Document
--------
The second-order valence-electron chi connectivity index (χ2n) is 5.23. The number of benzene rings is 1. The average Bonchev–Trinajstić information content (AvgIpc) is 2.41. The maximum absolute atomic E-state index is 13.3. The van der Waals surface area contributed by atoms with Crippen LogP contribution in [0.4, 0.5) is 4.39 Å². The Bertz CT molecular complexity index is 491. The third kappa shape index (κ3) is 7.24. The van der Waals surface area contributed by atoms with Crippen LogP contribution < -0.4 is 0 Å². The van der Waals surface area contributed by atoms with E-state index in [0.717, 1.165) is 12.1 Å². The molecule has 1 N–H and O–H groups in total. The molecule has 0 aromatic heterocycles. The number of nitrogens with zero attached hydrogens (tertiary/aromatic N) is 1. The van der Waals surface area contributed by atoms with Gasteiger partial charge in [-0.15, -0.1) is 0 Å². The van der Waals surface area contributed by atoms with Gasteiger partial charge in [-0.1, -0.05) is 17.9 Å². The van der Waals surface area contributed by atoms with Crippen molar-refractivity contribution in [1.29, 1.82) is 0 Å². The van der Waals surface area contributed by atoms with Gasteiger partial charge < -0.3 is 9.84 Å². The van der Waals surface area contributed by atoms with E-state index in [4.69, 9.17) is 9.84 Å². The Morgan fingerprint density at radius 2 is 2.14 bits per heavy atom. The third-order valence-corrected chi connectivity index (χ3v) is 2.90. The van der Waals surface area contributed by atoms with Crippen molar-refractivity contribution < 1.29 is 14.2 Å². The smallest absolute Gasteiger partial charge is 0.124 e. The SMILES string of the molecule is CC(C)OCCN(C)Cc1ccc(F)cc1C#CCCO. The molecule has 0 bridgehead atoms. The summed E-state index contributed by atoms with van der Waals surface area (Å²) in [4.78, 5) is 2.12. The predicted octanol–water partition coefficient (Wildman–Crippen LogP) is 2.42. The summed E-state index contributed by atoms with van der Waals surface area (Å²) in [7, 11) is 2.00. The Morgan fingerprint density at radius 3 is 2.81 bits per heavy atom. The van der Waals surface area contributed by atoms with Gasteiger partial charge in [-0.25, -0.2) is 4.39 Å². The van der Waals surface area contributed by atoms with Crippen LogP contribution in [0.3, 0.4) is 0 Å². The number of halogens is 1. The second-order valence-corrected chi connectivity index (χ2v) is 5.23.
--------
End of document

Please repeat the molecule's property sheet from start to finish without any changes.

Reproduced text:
The second-order valence-electron chi connectivity index (χ2n) is 5.23. The number of benzene rings is 1. The average Bonchev–Trinajstić information content (AvgIpc) is 2.41. The maximum absolute atomic E-state index is 13.3. The van der Waals surface area contributed by atoms with Crippen LogP contribution in [0.4, 0.5) is 4.39 Å². The Bertz CT molecular complexity index is 491. The third kappa shape index (κ3) is 7.24. The van der Waals surface area contributed by atoms with Crippen LogP contribution < -0.4 is 0 Å². The van der Waals surface area contributed by atoms with E-state index in [0.717, 1.165) is 12.1 Å². The molecule has 1 N–H and O–H groups in total. The molecule has 0 aromatic heterocycles. The number of nitrogens with zero attached hydrogens (tertiary/aromatic N) is 1. The van der Waals surface area contributed by atoms with Gasteiger partial charge in [-0.15, -0.1) is 0 Å². The van der Waals surface area contributed by atoms with Gasteiger partial charge in [-0.1, -0.05) is 17.9 Å². The van der Waals surface area contributed by atoms with Crippen molar-refractivity contribution in [1.29, 1.82) is 0 Å². The van der Waals surface area contributed by atoms with Gasteiger partial charge < -0.3 is 9.84 Å². The van der Waals surface area contributed by atoms with E-state index in [4.69, 9.17) is 9.84 Å². The Morgan fingerprint density at radius 2 is 2.14 bits per heavy atom. The third-order valence-corrected chi connectivity index (χ3v) is 2.90. The van der Waals surface area contributed by atoms with Crippen molar-refractivity contribution < 1.29 is 14.2 Å². The smallest absolute Gasteiger partial charge is 0.124 e. The SMILES string of the molecule is CC(C)OCCN(C)Cc1ccc(F)cc1C#CCCO. The molecule has 0 bridgehead atoms. The summed E-state index contributed by atoms with van der Waals surface area (Å²) in [4.78, 5) is 2.12. The predicted octanol–water partition coefficient (Wildman–Crippen LogP) is 2.42. The summed E-state index contributed by atoms with van der Waals surface area (Å²) in [7, 11) is 2.00. The Morgan fingerprint density at radius 3 is 2.81 bits per heavy atom. The van der Waals surface area contributed by atoms with Gasteiger partial charge in [-0.25, -0.2) is 4.39 Å². The van der Waals surface area contributed by atoms with Crippen LogP contribution in [0.3, 0.4) is 0 Å². The number of halogens is 1. The second-order valence-corrected chi connectivity index (χ2v) is 5.23.